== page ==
Ponatinib: An oral tyrosine kinase inhibitor for the treatment of chronic myelogenous leukemia and Philadelphia chromosome–positive acute lymphoblastic leukemia

May 1, 2013

Ponatinib (Iclusig; Ariad Pharmaceuticals) is an oral tyrosine kinase inhibitor (TKI) that was approved by FDA on December 14, 2012, for the treatment of adult patients with chronic-phase, accelerated-phase, or blast-phase chronic myelogenous leukemia (CML) that is resistant or intolerant to previous TKI therapy, and for Philadelphia chromosome (Ph)–positive acute lymphoblastic leukemia (Ph+ALL).

 

Ponatinib is an oral tyrosine kinase inhibitor (TKI) that was approved by FDA on December 14, 2012, for the treatment of adult patients with chronic-phase, accelerated-phase, or blast-phase chronic myelogenous leukemia (CML) that is resistant or intolerant to previous TKI therapy, and for Philadelphia chromosome (Ph)–positive acute lymphoblastic leukemia (Ph+ALL).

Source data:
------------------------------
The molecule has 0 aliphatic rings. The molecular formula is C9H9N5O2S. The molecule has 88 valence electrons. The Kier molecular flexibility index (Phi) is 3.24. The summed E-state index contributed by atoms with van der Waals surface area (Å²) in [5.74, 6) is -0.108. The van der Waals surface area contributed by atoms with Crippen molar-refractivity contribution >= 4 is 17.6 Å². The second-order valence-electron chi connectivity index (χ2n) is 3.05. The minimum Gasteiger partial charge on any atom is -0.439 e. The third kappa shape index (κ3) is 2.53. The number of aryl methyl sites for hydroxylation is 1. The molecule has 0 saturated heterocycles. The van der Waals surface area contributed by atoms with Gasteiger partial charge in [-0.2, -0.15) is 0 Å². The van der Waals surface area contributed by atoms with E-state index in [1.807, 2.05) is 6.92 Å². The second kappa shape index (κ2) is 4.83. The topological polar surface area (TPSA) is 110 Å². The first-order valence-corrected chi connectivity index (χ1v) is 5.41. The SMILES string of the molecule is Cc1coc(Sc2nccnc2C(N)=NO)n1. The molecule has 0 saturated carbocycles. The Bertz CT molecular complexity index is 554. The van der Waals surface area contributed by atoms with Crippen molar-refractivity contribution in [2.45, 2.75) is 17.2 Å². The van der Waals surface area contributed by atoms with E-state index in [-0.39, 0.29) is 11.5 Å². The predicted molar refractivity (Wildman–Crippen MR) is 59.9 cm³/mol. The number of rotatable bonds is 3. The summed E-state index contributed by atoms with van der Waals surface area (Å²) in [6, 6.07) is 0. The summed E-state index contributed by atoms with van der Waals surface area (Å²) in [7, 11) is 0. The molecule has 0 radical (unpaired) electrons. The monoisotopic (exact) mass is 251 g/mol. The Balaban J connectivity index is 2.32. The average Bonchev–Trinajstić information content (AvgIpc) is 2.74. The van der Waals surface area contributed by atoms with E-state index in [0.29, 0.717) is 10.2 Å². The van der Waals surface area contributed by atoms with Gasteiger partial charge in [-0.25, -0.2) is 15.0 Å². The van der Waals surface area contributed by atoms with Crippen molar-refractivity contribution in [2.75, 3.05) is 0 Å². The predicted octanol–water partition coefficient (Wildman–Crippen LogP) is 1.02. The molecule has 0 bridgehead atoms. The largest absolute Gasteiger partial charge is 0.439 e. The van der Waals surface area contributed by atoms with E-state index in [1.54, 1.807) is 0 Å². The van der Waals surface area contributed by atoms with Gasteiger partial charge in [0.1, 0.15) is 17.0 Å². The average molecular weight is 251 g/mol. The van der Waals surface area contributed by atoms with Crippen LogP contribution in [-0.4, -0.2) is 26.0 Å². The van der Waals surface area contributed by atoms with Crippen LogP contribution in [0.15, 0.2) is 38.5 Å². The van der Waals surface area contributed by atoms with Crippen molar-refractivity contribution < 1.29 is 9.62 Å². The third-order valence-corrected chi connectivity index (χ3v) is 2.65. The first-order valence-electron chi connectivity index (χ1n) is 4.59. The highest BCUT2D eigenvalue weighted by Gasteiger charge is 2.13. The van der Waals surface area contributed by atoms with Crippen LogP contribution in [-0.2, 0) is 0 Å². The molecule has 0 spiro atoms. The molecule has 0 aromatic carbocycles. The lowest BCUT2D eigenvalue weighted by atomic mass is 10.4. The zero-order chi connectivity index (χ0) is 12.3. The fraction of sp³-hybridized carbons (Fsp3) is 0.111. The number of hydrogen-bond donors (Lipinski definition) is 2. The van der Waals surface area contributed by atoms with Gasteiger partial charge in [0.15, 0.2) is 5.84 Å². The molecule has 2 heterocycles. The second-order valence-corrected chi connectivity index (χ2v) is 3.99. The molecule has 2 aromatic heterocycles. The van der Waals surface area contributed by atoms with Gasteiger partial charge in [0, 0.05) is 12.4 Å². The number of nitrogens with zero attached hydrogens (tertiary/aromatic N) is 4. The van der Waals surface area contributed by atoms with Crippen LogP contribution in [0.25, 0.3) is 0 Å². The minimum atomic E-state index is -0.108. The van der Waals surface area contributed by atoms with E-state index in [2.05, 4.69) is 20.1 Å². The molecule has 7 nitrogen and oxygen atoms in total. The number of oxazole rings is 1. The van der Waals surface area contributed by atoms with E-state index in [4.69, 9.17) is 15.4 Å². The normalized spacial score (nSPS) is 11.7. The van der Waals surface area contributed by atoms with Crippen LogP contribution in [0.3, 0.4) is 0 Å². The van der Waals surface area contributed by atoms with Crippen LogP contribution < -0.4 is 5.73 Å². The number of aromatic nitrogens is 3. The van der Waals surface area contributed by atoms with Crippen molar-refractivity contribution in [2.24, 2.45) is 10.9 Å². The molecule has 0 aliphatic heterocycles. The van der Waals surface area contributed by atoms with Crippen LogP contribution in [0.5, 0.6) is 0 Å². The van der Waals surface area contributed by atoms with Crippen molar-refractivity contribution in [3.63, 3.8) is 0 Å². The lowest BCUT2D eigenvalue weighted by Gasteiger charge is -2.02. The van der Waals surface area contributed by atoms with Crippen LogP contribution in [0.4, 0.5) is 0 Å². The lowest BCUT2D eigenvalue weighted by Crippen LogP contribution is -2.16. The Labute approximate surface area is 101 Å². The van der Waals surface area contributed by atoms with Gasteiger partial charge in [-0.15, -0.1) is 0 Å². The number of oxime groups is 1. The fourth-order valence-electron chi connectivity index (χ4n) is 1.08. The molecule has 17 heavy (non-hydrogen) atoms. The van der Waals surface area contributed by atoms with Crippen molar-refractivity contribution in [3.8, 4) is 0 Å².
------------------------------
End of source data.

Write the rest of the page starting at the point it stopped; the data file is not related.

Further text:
CML accounts for a little over 10%  of adult leukemias. In 2013, an estimated 5,920 cases will be diagnosed in the United States.2 CML is a hematopoietic stem cell disease that is characterized by the Ph, which is formed from the translocation of chromosomes 9 and 22. A fusion protein product of Ph, BCR-ABL, is believed to give rise to CML and a subset of acute lymphoblastic leukemias that are positive for Ph (Ph+ALL). This BCR-ABL contains an activated tyrosine kinase domain that promotes cell growth. Current treatment for both CML and Ph+ALL includes TKIs such as imatinib (Gleevec), nilotinib (Tasigna), dasatinib (Sprycel), and bosutinib (Bosulif).3